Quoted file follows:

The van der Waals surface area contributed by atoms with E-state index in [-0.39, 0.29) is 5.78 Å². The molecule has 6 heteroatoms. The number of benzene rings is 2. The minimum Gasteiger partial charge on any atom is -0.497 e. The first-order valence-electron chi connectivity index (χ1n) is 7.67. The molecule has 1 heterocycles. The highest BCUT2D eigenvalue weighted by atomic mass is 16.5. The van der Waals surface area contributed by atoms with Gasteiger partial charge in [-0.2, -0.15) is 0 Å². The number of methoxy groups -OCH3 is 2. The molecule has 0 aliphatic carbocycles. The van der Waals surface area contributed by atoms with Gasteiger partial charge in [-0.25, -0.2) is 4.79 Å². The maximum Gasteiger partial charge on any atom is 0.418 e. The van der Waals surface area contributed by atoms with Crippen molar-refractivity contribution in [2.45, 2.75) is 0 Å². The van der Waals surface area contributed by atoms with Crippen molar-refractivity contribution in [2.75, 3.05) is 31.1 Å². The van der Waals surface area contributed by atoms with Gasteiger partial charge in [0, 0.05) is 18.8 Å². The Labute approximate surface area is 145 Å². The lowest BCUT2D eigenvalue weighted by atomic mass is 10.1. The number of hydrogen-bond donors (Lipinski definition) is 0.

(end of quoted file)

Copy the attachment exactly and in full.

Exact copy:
The van der Waals surface area contributed by atoms with E-state index in [-0.39, 0.29) is 5.78 Å². The molecule has 6 heteroatoms. The number of benzene rings is 2. The minimum Gasteiger partial charge on any atom is -0.497 e. The first-order valence-electron chi connectivity index (χ1n) is 7.67. The molecule has 1 heterocycles. The highest BCUT2D eigenvalue weighted by atomic mass is 16.5. The van der Waals surface area contributed by atoms with Gasteiger partial charge in [-0.2, -0.15) is 0 Å². The number of methoxy groups -OCH3 is 2. The molecule has 0 aliphatic carbocycles. The van der Waals surface area contributed by atoms with Gasteiger partial charge in [-0.25, -0.2) is 4.79 Å². The maximum Gasteiger partial charge on any atom is 0.418 e. The van der Waals surface area contributed by atoms with Crippen molar-refractivity contribution in [2.45, 2.75) is 0 Å². The van der Waals surface area contributed by atoms with Crippen molar-refractivity contribution in [2.75, 3.05) is 31.1 Å². The van der Waals surface area contributed by atoms with Gasteiger partial charge in [0, 0.05) is 18.8 Å². The Labute approximate surface area is 145 Å². The lowest BCUT2D eigenvalue weighted by atomic mass is 10.1. The number of hydrogen-bond donors (Lipinski definition) is 0.